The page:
Once in possession of the ball, Can quickly passes the ball to Lemos, our right sided central defender. The Celtic man-marking system is reducing passing options, and so we’re forced to look for another route forwards. Lowering the tempo and using a control mentality affords the players time on the ball to patiently work the ball and find suitable openings. Seldom launching the ball forward in the hope of finding the head of a striker.

This is a key instruction, as it enables our play to be controlled, possession to be maintained, and the build-up to be meticulously worked.


With the man-marking system reducing our options, and the efficient use of the cover shadow while pressing our defenders, Lemos decides the safest route is to go back to Donnarumma and start again. This is exactly what we want. I do not want us giving the ball away and inviting pressure by searching for an attacking player with a direct pass. I want us to start again, get the ball moving from side-to-side to move Celtic out of their shape so we can start our quick vertical passing into an attack when it is appropriate to do so.


Donnarumma, playing as a sweeper keeper is already on the edge of his box when he plays a first time ball to Khalifa. He does have other passing options, but I’ve specifically asked the distribution, where possible, to go to Khalifa.


Khalifa plays a first time pass out wide to Umtiti and this time our movement is more purposeful. The gaps are opening, and our defenders, who are excellent on the ball and possess good composure and decision making have spotted the gaps created by our wide players stretching the play. Busquets anticipates the action that is about to unfold and drops in quickly to offer the passing option infield needed to navigate the marauding right sided attacking midfielder (marked in red), who is trying to close down Umtiti.


Umtiti is in no mood to patiently pass the ball now. We have escaped the man-marking attempts, and our wide play makes it impossible for the Celtic front line to continue their pressing as they cannot cover the full width of the pitch. The right sided attacking midfielder has now left a large space for us to exploit and create an attack.

This is a great tactic against high-pressing, man marking systems. Playing narrow plays right into their hands, and is not what you want to be doing. By stretching the play and moving the ball from side-to-side, you open up spaces in the channels, enabling you to move the ball quickly between the lines.


When Busquets receives the ball from Umtiti, he instantly passes it out to Alba who makes a darting run forwards, drawing the opposition defender to him. In this particular piece of play, the movement of Alba opens up space for Neymar to move into.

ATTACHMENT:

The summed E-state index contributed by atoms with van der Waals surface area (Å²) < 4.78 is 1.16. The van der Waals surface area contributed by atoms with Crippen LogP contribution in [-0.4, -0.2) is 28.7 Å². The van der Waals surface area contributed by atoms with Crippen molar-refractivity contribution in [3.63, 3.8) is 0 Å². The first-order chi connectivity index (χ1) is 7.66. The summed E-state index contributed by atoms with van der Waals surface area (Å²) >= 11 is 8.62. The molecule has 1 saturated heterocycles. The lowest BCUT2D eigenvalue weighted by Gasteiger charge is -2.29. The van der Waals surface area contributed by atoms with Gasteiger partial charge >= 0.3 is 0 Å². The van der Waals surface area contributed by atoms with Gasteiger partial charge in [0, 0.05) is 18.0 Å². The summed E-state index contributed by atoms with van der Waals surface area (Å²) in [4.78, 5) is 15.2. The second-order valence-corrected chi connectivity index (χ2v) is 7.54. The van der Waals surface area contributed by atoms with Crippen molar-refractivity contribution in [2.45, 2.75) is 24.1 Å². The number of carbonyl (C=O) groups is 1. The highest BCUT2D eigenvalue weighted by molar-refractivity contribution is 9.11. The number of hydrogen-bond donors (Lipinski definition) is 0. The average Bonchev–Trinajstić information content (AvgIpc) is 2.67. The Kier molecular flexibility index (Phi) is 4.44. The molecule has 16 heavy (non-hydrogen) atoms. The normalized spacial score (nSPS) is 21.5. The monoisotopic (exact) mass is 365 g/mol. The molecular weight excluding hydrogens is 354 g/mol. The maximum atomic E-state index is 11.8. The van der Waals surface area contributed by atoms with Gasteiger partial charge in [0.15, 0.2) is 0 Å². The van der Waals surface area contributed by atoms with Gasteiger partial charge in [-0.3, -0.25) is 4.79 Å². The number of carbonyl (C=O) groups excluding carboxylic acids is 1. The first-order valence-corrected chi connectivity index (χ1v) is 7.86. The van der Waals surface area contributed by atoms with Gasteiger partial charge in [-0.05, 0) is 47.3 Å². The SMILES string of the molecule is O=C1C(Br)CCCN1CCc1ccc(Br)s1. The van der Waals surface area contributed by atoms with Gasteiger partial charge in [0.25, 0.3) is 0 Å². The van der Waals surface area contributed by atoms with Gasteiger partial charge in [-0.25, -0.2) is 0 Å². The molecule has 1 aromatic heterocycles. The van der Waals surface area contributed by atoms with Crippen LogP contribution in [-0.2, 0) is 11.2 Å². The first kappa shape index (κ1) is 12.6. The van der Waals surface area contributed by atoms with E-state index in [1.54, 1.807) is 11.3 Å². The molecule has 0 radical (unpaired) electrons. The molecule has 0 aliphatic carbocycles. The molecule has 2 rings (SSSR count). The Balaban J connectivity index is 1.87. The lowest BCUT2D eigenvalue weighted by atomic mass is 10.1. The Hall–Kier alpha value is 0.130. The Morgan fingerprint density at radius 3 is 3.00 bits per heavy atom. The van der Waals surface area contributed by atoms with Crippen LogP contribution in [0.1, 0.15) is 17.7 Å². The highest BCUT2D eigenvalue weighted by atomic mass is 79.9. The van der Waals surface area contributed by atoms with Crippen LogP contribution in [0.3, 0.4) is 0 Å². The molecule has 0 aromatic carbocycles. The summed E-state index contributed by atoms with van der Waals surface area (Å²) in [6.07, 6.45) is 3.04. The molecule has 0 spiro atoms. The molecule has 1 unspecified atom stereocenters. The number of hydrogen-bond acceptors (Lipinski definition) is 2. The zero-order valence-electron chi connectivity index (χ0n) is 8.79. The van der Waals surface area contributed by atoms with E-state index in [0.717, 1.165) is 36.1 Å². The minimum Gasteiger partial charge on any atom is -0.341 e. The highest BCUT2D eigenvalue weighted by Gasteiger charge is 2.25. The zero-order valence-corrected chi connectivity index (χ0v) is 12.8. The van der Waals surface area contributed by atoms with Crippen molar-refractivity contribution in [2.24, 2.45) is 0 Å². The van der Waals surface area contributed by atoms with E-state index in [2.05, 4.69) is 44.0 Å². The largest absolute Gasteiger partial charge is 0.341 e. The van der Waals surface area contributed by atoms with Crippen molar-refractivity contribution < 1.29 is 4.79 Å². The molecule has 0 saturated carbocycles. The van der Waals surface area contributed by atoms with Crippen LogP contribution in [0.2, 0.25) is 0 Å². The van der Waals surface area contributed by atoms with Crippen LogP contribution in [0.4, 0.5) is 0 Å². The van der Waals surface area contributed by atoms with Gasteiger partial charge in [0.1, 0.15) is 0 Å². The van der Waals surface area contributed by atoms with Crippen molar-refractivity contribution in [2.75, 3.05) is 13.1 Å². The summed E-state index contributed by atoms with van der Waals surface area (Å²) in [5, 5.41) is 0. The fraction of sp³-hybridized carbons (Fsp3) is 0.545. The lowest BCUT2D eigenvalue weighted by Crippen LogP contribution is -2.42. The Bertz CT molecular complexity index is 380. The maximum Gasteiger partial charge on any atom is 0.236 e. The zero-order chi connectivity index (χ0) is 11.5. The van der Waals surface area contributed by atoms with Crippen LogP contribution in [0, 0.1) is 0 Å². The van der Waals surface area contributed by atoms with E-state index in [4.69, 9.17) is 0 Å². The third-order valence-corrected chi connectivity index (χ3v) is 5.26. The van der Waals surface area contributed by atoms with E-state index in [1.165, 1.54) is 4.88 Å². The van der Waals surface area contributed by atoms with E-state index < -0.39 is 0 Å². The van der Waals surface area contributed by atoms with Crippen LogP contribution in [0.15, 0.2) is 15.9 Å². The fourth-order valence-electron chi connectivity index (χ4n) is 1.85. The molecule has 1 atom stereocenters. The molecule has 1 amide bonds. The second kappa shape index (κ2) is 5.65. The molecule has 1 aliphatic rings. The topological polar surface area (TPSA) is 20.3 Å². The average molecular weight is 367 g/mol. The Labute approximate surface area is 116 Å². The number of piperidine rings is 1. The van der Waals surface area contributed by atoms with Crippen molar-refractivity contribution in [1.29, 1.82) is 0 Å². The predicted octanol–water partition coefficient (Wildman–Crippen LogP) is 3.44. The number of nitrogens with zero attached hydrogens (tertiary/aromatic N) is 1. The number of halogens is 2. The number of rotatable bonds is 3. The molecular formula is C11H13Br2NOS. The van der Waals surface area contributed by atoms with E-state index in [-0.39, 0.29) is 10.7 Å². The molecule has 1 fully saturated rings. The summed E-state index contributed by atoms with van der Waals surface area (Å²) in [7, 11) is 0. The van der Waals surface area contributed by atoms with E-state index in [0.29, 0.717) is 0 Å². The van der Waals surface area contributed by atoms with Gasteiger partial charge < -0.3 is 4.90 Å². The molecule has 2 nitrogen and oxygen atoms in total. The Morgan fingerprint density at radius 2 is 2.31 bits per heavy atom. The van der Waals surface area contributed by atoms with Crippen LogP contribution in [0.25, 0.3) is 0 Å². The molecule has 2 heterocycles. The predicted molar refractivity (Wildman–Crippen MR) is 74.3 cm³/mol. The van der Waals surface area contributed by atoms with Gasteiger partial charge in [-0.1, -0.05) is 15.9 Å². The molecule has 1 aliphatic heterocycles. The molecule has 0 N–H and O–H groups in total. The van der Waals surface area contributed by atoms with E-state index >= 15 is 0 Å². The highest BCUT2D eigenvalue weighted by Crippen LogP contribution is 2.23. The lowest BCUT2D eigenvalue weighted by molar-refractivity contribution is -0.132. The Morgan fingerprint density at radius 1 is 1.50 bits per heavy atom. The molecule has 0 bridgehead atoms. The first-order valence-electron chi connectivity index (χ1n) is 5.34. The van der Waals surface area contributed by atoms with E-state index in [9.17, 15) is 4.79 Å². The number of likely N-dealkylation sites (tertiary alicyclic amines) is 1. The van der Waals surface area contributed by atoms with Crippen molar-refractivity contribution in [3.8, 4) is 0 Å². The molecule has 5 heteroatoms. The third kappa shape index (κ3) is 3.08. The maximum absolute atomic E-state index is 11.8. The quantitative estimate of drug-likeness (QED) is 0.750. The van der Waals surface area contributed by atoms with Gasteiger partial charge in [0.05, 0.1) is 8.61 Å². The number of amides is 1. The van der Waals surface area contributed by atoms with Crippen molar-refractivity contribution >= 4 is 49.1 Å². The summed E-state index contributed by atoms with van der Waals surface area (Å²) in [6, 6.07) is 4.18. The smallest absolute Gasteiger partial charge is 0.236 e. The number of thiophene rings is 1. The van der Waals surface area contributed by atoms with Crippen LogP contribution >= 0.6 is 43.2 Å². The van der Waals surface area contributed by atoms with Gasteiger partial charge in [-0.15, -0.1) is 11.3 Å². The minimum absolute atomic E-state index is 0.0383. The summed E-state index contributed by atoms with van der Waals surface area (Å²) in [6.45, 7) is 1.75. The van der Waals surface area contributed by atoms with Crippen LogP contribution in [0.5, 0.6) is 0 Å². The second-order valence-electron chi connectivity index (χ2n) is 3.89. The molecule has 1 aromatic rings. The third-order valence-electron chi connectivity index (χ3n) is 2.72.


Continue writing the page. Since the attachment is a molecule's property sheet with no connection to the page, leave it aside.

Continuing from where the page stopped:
To conclude our build-up example, I have shown how the flow of the central defenders and the numerical advantage through the centre is key to utilising possession as a tool to create space to exploit the opposition. To enable us to work the ball forwards with relative ease after our quick, lateral passing has opened up space.

It is a system that encourages the opposition to press high up the pitch while we play in deeper areas of the pitch. With our low block and defensively positioned players, we can move the ball about before utilising the speedy and creative players in midfield and the final third of the pitch to break at pace. This exploitative football is simple to create if you give yourself the numerical advantage in the areas where you want to build your play; be that on the wings or through the central areas.

Barcelona offensive organisation

The 3-5-2 system affords us plenty of options to keep possession of the ball in the offence. Our system creates interesting overloads in the central spaces and half-spaces with the inside wing-backs supporting the attack. Our instructions are set to very much to exploit the areas where we are at an advantage numerically. The success of the system is underpinned by the ball-playing abilities through the spine of the team.

Once my defence has passed the ball to the midfield, our quality in offence shows. We might not have a team of Galacticos like our fierce rivals in Madrid, but we have a team working towards a common objective. Work the ball across all areas of the pitch to distort the opposition shape, intending to open up spaces in the channels to exploit. We have the creative ability of Messi, Suarez, and Neymar in the attack, which should be enough to open up the sternest of defences.